While it is clear that the multi-QALICB model can result in substantial cost savings to the QALICB, the Smith team believed even greater savings could be achieved by closing a single transaction over two or more tranches, so that more than six QALICBs could share costs, further increasing each QALICB’s net beneﬁt. Achieving the maximum savings possible was critical to making QLICIs under $2 million work for both the QALICB (in terms of maximizing return) and for the CDE (in terms of managing risk). The multi-tranche/multi-QALICB model maximizes a QALICB’s return because it allows 10 or more QALICBs to participate in a transaction by closing the transaction in two tranches of ﬁve or six QALICBs per each tranche. Limiting the number of QALICBs that participate in each tranche to six maintains the efﬁciencies of the model by keeping the number of QALICBs per closing to a manageable number.
A single transaction can be closed in two or more tranches because under the multi-tranche/multi-QALICB model, the leverage lender documents are drafted to allow expansion to include additional members and the investment fund and sub-CDE operating agreements are drafted to anticipate and accept additional capitalizations through amendment and restatement. Novogradac aggregates the schedules so that the successive tranches reﬂected the aggregated funding of fees, reserves and beneﬁts.
Using this model, CEI Capital Management LLC deployed $42 million in total QEIs in a ﬁve month period in 21 QLICIs of just under $2 million each to 21 Habitat for Humanity afﬁliates located in 16 states. There were two transactions of two tranches each for a total of four closings which resulted in savings of more than $789,000 per QALICB compared to a single QALICB closing and $88,000 compared to the multi-QALICB model alone. The cost savings were realized in the same areas discussed above for the multi-QALICB model. The only difference is the savings were greater because the costs were split among 21, rather than six, QALICBs.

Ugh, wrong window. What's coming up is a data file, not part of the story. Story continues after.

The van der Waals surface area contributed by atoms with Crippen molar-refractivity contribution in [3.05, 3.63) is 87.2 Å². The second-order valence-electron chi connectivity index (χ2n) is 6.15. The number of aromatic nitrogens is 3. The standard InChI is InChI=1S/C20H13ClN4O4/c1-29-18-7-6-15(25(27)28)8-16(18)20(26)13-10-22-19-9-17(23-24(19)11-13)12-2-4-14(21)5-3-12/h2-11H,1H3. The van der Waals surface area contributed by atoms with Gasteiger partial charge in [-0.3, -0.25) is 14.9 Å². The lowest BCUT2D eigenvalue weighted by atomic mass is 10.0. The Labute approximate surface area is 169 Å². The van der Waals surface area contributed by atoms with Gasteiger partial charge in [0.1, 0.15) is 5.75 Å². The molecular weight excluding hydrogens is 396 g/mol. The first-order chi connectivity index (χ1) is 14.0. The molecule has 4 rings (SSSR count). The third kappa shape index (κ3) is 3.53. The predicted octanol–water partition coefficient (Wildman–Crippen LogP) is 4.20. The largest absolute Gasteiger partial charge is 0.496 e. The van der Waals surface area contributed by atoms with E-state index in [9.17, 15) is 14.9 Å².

QALICBs that need smaller QLICIs of $2 million or less can be thought of as higher risk, because these QALICBs are perceived to be less sophisticated than larger QALICBs in handling the NMTC compliance requirements and/or ill-equipped (in terms of stafﬁng) to deal with the extra burdens of NMTC compliance. When a CDE has to manage multiple QALICBs, all of whom are perceived to have this greater level of risk, the burden of making multiple QLICIs under $2 million seems to outweigh its beneﬁts.
However, a CDE is better able to manage this risk through the multi-tranche/multi-QALICB model (as well as through the multi-QALICB model alone) because Smith provides ﬁnancial counseling and other services to each QALICB before, during and after each closing (and throughout the seven-year compliance period). Before the closing, Smith educates the QALICB’s board, staff and ﬁnance committees on the NMTC program, the multi-tranche/multi-QALICB model and the compliance requirements. During the closing process, Smith continues to work with the QALICB to collect and review due diligence requests and identify and resolve any due diligence issues before the attorneys get involved. Also, during the closing process, Smith’s ﬁnance department works closely with the QALICB’s ﬁnance staff and outside auditors to explain the pending NMTC transaction and the effect of keeping POB books on both the POB books themselves as well as the QALICB’s books. After closing, Smith’s ﬁnance department provides actual POB opening entries and sample entries for typical transactions a QALICB would see and need to book. On the compliance end, Smith’s staff regularly works with the QALICB to assist in collecting information required by the CDE for reporting purposes. This ongoing education of and communication is especially important with smaller QALICBs that are most in need of QLICIs of $2 million or less. Ongoing education and communication with smaller, less sophisticated QALICBs is the key to effectively managing the risk of smaller QLICIs.
Building on the success of the multi-tranche/multi-QALICB model, even more QALICBs can be funded with QLICIs under $2 million. Pursuing innovative investments with NMTC allocation cannot only answer the CDFI’s call for innovation, but also bring much needed ﬁnancing to areas of the greatest need.